|Displacement||1690 (Jervis 1695) BRT|
|Length||357 feet (oa)|
|Complement||183 (Jervis 218) men|
6 4.7" guns (3x2) 4 2pdr AA (1x4) 8 .5" MG AA (2x4) 10 21" torpedo tubes (2x5)
|Max speed||36 knots|
|Engines||Geared turbines, 2 shafts|
|Notes on class|
The J, K and N Class ships were developed as a result of the Admiralty under pressure to cut costs but requiring more new and powerful destroyers. The cost of further Tribal Class ships was attractive but could not be justified on cost grounds. The Staff requirement also required a return to a heavy torpedo outfit. While some see these ships as cut down versions of the Tribal Class they were the first to see the introduction on Longitudinal Frames and other weight saving methods of construction. Several ships owed this method of construction to their survival, HMS Javelin was mined and reduced to less than half her original length, but she was towed in and repaired.
Many of the J and K Classes served and were lost in the Mediterranean they participated in many successful engagements, accounting for Italian cruisers, destroyers and many merchant ships.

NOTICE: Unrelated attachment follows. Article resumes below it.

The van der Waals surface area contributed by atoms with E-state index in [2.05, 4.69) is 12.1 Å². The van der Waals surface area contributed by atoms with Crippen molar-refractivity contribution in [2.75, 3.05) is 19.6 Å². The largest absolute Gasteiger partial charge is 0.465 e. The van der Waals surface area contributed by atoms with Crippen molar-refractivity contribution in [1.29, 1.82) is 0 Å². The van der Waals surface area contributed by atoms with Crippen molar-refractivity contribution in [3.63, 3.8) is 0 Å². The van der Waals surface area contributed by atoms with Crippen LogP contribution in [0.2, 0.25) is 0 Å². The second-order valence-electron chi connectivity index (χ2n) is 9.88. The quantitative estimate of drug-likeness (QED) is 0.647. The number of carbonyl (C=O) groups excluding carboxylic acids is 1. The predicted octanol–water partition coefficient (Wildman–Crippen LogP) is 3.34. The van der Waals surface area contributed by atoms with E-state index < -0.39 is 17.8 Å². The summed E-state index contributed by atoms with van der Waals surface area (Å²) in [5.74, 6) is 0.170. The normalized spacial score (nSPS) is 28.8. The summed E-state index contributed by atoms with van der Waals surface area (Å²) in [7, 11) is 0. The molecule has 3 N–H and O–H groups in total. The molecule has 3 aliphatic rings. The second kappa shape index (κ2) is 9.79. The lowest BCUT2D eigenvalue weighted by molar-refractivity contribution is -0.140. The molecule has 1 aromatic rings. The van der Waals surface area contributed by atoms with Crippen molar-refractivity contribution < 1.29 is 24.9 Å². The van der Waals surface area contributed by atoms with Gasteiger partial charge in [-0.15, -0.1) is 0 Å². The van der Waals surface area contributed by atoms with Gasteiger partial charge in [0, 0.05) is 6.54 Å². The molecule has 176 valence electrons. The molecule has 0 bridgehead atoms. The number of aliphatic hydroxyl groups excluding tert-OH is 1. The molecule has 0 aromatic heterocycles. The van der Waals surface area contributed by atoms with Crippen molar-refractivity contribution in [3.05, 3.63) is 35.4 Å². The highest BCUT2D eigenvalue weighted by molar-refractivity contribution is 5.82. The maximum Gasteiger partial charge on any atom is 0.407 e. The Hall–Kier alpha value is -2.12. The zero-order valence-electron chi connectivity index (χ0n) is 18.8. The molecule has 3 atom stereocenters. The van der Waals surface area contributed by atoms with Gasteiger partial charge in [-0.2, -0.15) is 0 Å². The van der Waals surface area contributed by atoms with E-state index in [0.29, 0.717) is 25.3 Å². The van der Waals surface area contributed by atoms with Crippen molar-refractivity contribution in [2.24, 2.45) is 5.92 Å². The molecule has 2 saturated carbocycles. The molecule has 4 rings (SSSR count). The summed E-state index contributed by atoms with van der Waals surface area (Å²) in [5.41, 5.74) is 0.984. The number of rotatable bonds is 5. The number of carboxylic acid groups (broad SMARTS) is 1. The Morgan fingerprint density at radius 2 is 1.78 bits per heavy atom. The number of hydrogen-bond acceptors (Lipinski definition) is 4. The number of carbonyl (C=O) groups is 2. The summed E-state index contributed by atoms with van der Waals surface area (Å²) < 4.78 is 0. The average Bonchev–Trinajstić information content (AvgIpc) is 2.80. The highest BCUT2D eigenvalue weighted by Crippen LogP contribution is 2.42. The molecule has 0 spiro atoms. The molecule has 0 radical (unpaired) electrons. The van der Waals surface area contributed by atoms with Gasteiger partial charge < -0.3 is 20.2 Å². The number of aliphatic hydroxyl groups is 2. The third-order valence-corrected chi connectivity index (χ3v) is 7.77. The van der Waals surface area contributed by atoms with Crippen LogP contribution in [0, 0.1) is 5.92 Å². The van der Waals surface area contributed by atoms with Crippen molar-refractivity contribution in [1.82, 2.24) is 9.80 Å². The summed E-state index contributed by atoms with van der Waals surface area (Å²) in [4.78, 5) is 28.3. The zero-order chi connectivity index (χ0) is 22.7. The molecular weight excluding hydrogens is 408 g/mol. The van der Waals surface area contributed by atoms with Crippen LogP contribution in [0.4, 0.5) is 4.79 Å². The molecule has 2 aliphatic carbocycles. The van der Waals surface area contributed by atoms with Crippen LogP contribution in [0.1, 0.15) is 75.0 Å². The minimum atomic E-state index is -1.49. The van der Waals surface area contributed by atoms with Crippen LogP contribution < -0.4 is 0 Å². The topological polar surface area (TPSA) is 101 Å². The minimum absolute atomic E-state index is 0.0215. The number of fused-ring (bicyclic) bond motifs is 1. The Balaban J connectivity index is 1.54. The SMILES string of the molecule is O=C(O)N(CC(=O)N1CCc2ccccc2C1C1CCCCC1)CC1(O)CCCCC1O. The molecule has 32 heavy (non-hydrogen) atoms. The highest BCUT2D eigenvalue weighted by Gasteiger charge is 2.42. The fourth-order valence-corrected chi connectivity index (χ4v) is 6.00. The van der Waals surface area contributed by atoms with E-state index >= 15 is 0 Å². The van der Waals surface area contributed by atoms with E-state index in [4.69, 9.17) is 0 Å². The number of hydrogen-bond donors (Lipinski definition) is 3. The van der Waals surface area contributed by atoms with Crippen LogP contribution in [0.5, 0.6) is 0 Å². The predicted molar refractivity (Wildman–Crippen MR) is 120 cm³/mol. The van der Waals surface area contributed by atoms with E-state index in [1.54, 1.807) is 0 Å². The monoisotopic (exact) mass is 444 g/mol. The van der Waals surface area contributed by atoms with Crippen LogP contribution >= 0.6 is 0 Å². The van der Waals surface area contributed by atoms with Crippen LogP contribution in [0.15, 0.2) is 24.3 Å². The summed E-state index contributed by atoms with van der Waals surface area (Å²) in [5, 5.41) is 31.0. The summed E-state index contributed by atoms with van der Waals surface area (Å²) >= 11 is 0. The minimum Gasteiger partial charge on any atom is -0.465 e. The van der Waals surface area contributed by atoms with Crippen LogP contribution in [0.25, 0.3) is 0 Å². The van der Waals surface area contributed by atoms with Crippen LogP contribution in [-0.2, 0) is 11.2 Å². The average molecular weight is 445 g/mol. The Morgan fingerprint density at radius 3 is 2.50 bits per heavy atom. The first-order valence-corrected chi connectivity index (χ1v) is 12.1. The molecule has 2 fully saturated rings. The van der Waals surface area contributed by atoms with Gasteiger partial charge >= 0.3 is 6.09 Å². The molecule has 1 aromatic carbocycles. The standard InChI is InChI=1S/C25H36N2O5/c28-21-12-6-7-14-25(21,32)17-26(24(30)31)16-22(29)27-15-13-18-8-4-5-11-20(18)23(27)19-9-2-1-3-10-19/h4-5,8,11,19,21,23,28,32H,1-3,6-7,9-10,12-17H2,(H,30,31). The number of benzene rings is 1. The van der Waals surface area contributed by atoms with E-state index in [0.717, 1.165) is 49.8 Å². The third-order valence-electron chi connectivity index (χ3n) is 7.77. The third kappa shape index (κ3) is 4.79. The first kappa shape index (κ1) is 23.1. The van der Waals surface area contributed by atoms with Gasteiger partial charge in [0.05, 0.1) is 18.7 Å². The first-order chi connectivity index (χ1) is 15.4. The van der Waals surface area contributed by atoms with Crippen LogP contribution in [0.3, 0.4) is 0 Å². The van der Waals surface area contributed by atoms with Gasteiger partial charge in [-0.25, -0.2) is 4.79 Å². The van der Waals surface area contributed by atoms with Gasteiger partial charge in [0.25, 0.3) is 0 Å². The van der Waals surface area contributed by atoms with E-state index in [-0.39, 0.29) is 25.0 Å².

Pennant numbers changes from F .. to G .. in late 1940 (in or around December).
All ships of the J class
|HMS Jackal (F 22)||Lost on 12 May 1942|
|HMS Jaguar (F 34)||Lost on 26 Mar 1942|
|HMS Janus (F 53)||Lost on 23 Jan 1944|
|HMS Javelin (F 61)|
|HMS Jersey (F 72)||Lost on 2 May 1941|
|HMS Juno (F 46)||Lost on 21 May 1941|
|HMS Jupiter (F 85)||Lost on 27 Feb 1942|
|HMS Jervis (F 00)|
See all Destroyer classes.
The last stand of the tin can sailors
Hornfischer, James D.
Books dealing with this subject include:
Arctic Convoy PQ8, Michael Wadsworth, 2010